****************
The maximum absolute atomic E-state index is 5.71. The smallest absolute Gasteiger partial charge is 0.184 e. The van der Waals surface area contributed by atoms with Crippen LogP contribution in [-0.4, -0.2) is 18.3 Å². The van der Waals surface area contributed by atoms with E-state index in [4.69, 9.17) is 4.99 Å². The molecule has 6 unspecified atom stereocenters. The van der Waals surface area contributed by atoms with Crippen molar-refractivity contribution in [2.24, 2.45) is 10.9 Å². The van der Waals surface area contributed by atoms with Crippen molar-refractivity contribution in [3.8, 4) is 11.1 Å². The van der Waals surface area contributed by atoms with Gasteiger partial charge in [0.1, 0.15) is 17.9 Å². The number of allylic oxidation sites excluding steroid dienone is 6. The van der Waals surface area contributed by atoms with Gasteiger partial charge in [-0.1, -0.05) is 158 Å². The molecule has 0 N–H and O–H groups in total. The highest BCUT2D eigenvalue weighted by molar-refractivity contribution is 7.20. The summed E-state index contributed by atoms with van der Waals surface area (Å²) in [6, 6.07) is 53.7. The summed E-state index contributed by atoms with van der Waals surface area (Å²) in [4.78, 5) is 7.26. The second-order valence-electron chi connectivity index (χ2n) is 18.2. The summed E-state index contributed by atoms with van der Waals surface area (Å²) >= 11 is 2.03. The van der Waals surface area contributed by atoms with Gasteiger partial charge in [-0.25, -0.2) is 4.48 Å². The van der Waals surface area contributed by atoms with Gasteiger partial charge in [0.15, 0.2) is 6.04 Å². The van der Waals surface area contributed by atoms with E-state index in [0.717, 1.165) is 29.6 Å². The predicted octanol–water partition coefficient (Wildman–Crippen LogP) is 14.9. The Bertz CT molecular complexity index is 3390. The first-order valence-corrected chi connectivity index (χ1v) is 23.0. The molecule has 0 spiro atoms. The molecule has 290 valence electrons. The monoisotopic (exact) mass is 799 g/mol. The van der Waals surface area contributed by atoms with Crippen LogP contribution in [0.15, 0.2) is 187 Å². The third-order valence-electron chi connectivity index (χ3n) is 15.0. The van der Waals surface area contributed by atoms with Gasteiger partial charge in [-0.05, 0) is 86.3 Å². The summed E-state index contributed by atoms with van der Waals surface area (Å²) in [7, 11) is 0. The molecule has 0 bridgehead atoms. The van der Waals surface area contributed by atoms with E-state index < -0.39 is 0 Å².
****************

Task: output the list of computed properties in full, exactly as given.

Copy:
The maximum absolute atomic E-state index is 5.71. The smallest absolute Gasteiger partial charge is 0.184 e. The van der Waals surface area contributed by atoms with Crippen LogP contribution in [-0.4, -0.2) is 18.3 Å². The van der Waals surface area contributed by atoms with E-state index in [4.69, 9.17) is 4.99 Å². The molecule has 6 unspecified atom stereocenters. The van der Waals surface area contributed by atoms with Crippen molar-refractivity contribution in [2.24, 2.45) is 10.9 Å². The van der Waals surface area contributed by atoms with Crippen molar-refractivity contribution in [3.8, 4) is 11.1 Å². The van der Waals surface area contributed by atoms with Gasteiger partial charge in [0.1, 0.15) is 17.9 Å². The number of allylic oxidation sites excluding steroid dienone is 6. The van der Waals surface area contributed by atoms with Gasteiger partial charge in [-0.1, -0.05) is 158 Å². The molecule has 0 N–H and O–H groups in total. The highest BCUT2D eigenvalue weighted by molar-refractivity contribution is 7.20. The summed E-state index contributed by atoms with van der Waals surface area (Å²) in [6, 6.07) is 53.7. The summed E-state index contributed by atoms with van der Waals surface area (Å²) in [4.78, 5) is 7.26. The second-order valence-electron chi connectivity index (χ2n) is 18.2. The summed E-state index contributed by atoms with van der Waals surface area (Å²) >= 11 is 2.03. The van der Waals surface area contributed by atoms with Gasteiger partial charge in [-0.25, -0.2) is 4.48 Å². The van der Waals surface area contributed by atoms with Gasteiger partial charge in [0.15, 0.2) is 6.04 Å². The van der Waals surface area contributed by atoms with E-state index in [0.717, 1.165) is 29.6 Å². The predicted octanol–water partition coefficient (Wildman–Crippen LogP) is 14.9. The Bertz CT molecular complexity index is 3390. The first-order valence-corrected chi connectivity index (χ1v) is 23.0. The molecule has 0 spiro atoms. The molecule has 290 valence electrons. The monoisotopic (exact) mass is 799 g/mol. The van der Waals surface area contributed by atoms with Crippen LogP contribution in [0.15, 0.2) is 187 Å². The third-order valence-electron chi connectivity index (χ3n) is 15.0. The van der Waals surface area contributed by atoms with Gasteiger partial charge in [-0.05, 0) is 86.3 Å². The summed E-state index contributed by atoms with van der Waals surface area (Å²) in [7, 11) is 0. The molecule has 0 bridgehead atoms. The van der Waals surface area contributed by atoms with E-state index < -0.39 is 0 Å².